16. Australian consumers choose Bridgestone Select for car servicing Independent consumer comparison and review website, Canstar Blue has ranked Bridgestone Select as joint number one in its annual Most Satisfied Customers - Car Servicing category. The Most Satisfied Customers ranking sees hundreds of everyday motorists surveyed, ranking their experience at car servicing providers throughout Australia across a number of areas: time taken, cost of parts, customer service, value for money, quality of car servicing, effectiveness of repairs, and overall satisfaction. Bridgestone Select achieved joint top position with five stars in overall satisfaction and all but two of the criteria, with Canstar Blue awarding the network the title of 2018 Most Satisfied Customers - Car Servicing. “Customer satisfaction is the core of our Bridgestone Select model, and we’re delighted that our customers are driving away feeling like we have delivered on our promise of good customer service, fair pricing and convenience,” said Bridgestone Australia and New Zealand Managing Director, Stephen Roche. Bridgestone Select launched its Auto Service offering in 2009 and has since seen 166 of its stores add car servicing and mechanical repairs to their extensive range of services. According to Canstar Blue editor, Simon Downes, it’s proven a winner with customers. “Quality repairs, sound advice and fair prices – that’s ultimately what consumers want when they take their vehicle for a service. Our research is designed to provide a high-level guide to which car servicing chains are doing things right by their customers, and this year Bridgestone Select is one of them,” Mr Downes said. “Car servicing chains rely on repeat business, and to earn it they need to earn the trust of their customers. Bridgestone Select has performed very well in our latest review which is a good sign that the majority of motorists driving away from its centres do so happy that they got a fair deal.” Bridgestone Select was also the Gold Winner of the 2018 Readers Digest Quality Service Awards in the tyre retailer category. LINKS: Bridgestone Australia - Bridgestone Australia Facebook -
  17. Buy 3 tyres and get the 4th FREE* Available on Firestone or Supercat car, SUV or light van tyres. Get 4 Firestone car tyres from $267. Based on RRP of 175/65R14 Get 4 Firestone SUV tyres from $417. Based on RRP of 215/65R16 Get 4 Firestone light van tyres from $285. Based on RRP of 185R14C Get 4 Supercat car tyres from $216. Based on RRP of 175/70R13 Get 4 Supercat SUV tyres from $345. Based on RRP of 205/70R15 Get 4 Supercat light van tyres from $279. Based on RRP of 185R14C Get $100 cash back# Get 4 Dueler 4X4 tyres from $600. Based on RRP of 205/70R15LT Get 4 Alenza SUV tyres from $640. Based on RRP of 215/65R16 Promotion is valid from 01/10/2018 to 31/10/2018. *The 4th tyre free offer is valid on purchase of four Firestone or Supercat tyres in one transaction. ^The $100 cash back offer is valid on purchase of four Bridgestone Dueler or Alenza tyres in one transaction. Discount to be given off invoice and is not redeemable for cash. All offers valid between 01/10/2018 and 31/10/2018 and are redeemable in store. Offers exclude government, fleet and wholesale purchases and all other tyres manufactured or distributed by Bridgestone. Not available with any other offer and while stocks last Full terms and conditions here. Click here for more information about Bridgestone’s current offers. Get the full terms and conditions here LINKS: Bridgestone Australia - Bridgestone Australia Facebook -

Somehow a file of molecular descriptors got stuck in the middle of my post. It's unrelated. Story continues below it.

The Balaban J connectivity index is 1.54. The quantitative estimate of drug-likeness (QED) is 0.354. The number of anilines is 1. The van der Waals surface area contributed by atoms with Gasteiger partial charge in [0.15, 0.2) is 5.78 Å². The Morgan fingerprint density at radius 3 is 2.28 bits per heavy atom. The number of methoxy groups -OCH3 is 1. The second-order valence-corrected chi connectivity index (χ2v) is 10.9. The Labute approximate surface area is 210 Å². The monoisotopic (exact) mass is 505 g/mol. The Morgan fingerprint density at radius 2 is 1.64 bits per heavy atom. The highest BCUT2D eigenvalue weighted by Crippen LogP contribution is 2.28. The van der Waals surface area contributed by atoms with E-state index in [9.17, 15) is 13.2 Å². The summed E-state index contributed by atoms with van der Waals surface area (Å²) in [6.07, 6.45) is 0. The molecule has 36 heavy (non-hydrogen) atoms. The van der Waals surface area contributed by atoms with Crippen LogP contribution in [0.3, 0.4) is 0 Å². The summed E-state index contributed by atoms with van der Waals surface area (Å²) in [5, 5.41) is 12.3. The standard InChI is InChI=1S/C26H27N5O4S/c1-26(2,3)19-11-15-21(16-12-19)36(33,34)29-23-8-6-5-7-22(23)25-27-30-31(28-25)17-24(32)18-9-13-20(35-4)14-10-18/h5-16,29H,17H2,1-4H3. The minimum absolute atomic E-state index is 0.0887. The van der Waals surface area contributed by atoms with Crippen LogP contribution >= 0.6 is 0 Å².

18. At Bendix, we believe it’s important to provide quality educational material for those in the automotive trade. Take the poster below for instance. Pictured is a detailed diagram of a car’s entire braking system, showcasing each component. This poster was designed to give a greater understanding on how each part works together to create a car’s braking system and to do this, the diagram had to be as detailed and accurate as possible. To do this, we asked our agency for a hand and here’s the back story to end result. What’s the best way to create a diagram as accurate as possible? Not by conjuring it up from scratch on a computer, but by grabbing it straight from the source. To create the diagram, the first step was to grab every single braking component there is in a car. One trip to the wreckers later and we had everything we needed thanks to one Mazda 6 donor car. The next step was to rebuild the brake system in the same layout that it would sit inside a car. To do this, measurements were taken from the Mazda 6 were taken and a rig was made up out of wood to simulate the chassis of a car. The rig was built complete with wheels so it could be moved around with ease and painted white to make the editing component of the project just that little bit easier. With the rig built, it was time to piece the brake system back together. Each component had to be placed in a certain way so that the end result simulated a floating invisible car with nothing but its braking system exposed. Countless Mazda 6 diagrams were consulted to ensure that what was being built was as accurate as possible. A few hours of hammering and spannering later and we were left with this. With all the hard work done, all that was left was the photography and editing stage of the project. The rig was wheeled into and all-white studio and a number of snaps of it were taken of it all kinds of angles to showcase the braking system. Once all the photos were taken, they went straight into the editing suite for some touching up. All the white was blended together to make it seem as though the braking system is situated in mid-air and here’s the final result. With all the photos of the complete braking system taken, all that was left was to take photos of each component close-up for use in educational content. This was a matter of photographing each component and erasing the rest of braking system around it in the editing suite. Take this brake booster, pedal and fluid reservoir for instance. And there you have it! You wouldn’t believe the amount of work that goes into something as seemingly simple as an educational poster, but the end result is worth it to provide educational material that’s as detailed and technically accurate as possible. For more information on Bendix brakes, cleaners and other ancillary solutions, click HERE. To follow us on Facebook for the latest updates and news, click HERE.